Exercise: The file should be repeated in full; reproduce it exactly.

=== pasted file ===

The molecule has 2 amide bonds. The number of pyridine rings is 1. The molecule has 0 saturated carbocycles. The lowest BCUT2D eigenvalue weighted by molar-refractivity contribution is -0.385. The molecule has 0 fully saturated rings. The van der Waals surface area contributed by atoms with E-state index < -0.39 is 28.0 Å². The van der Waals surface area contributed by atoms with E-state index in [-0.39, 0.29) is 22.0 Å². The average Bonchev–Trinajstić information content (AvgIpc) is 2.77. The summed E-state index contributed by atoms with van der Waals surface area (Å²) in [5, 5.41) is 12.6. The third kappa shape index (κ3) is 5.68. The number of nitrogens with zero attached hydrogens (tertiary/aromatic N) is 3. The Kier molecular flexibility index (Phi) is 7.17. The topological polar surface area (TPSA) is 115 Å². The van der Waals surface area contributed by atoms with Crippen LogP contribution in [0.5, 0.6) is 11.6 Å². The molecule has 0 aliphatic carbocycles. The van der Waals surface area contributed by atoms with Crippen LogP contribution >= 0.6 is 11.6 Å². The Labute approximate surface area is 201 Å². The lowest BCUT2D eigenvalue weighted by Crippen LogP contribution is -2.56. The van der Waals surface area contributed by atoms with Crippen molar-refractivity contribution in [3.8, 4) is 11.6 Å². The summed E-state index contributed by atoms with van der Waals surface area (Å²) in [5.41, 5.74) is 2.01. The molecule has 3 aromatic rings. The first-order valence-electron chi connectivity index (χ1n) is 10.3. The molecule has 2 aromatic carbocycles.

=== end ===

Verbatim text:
The molecule has 2 amide bonds. The number of pyridine rings is 1. The molecule has 0 saturated carbocycles. The lowest BCUT2D eigenvalue weighted by molar-refractivity contribution is -0.385. The molecule has 0 fully saturated rings. The van der Waals surface area contributed by atoms with E-state index < -0.39 is 28.0 Å². The van der Waals surface area contributed by atoms with E-state index in [-0.39, 0.29) is 22.0 Å². The average Bonchev–Trinajstić information content (AvgIpc) is 2.77. The summed E-state index contributed by atoms with van der Waals surface area (Å²) in [5, 5.41) is 12.6. The third kappa shape index (κ3) is 5.68. The number of nitrogens with zero attached hydrogens (tertiary/aromatic N) is 3. The Kier molecular flexibility index (Phi) is 7.17. The topological polar surface area (TPSA) is 115 Å². The van der Waals surface area contributed by atoms with Crippen LogP contribution in [0.5, 0.6) is 11.6 Å². The molecule has 0 aliphatic carbocycles. The van der Waals surface area contributed by atoms with Crippen LogP contribution >= 0.6 is 11.6 Å². The Labute approximate surface area is 201 Å². The lowest BCUT2D eigenvalue weighted by Crippen LogP contribution is -2.56. The van der Waals surface area contributed by atoms with Crippen molar-refractivity contribution in [3.8, 4) is 11.6 Å². The summed E-state index contributed by atoms with van der Waals surface area (Å²) in [5.41, 5.74) is 2.01. The molecule has 3 aromatic rings. The first-order valence-electron chi connectivity index (χ1n) is 10.3. The molecule has 2 aromatic carbocycles.